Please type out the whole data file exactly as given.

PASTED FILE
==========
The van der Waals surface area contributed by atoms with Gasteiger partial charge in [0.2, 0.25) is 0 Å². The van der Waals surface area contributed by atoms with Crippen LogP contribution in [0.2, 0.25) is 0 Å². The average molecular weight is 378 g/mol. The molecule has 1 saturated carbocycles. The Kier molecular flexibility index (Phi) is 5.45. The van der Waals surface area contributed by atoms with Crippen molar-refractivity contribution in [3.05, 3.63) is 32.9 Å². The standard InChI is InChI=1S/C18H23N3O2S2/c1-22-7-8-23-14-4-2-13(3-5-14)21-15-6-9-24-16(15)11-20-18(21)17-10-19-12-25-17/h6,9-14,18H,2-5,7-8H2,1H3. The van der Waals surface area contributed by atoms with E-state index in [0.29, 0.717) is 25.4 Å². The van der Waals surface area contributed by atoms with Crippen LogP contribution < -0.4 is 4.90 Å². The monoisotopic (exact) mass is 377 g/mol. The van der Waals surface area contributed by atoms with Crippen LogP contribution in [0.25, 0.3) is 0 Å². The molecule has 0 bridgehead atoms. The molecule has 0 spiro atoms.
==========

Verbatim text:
The van der Waals surface area contributed by atoms with Gasteiger partial charge in [0.2, 0.25) is 0 Å². The van der Waals surface area contributed by atoms with Crippen LogP contribution in [0.2, 0.25) is 0 Å². The average molecular weight is 378 g/mol. The molecule has 1 saturated carbocycles. The Kier molecular flexibility index (Phi) is 5.45. The van der Waals surface area contributed by atoms with Crippen molar-refractivity contribution in [3.05, 3.63) is 32.9 Å². The standard InChI is InChI=1S/C18H23N3O2S2/c1-22-7-8-23-14-4-2-13(3-5-14)21-15-6-9-24-16(15)11-20-18(21)17-10-19-12-25-17/h6,9-14,18H,2-5,7-8H2,1H3. The van der Waals surface area contributed by atoms with E-state index in [0.29, 0.717) is 25.4 Å². The van der Waals surface area contributed by atoms with Crippen LogP contribution < -0.4 is 4.90 Å². The monoisotopic (exact) mass is 377 g/mol. The van der Waals surface area contributed by atoms with Crippen LogP contribution in [0.25, 0.3) is 0 Å². The molecule has 0 bridgehead atoms. The molecule has 0 spiro atoms.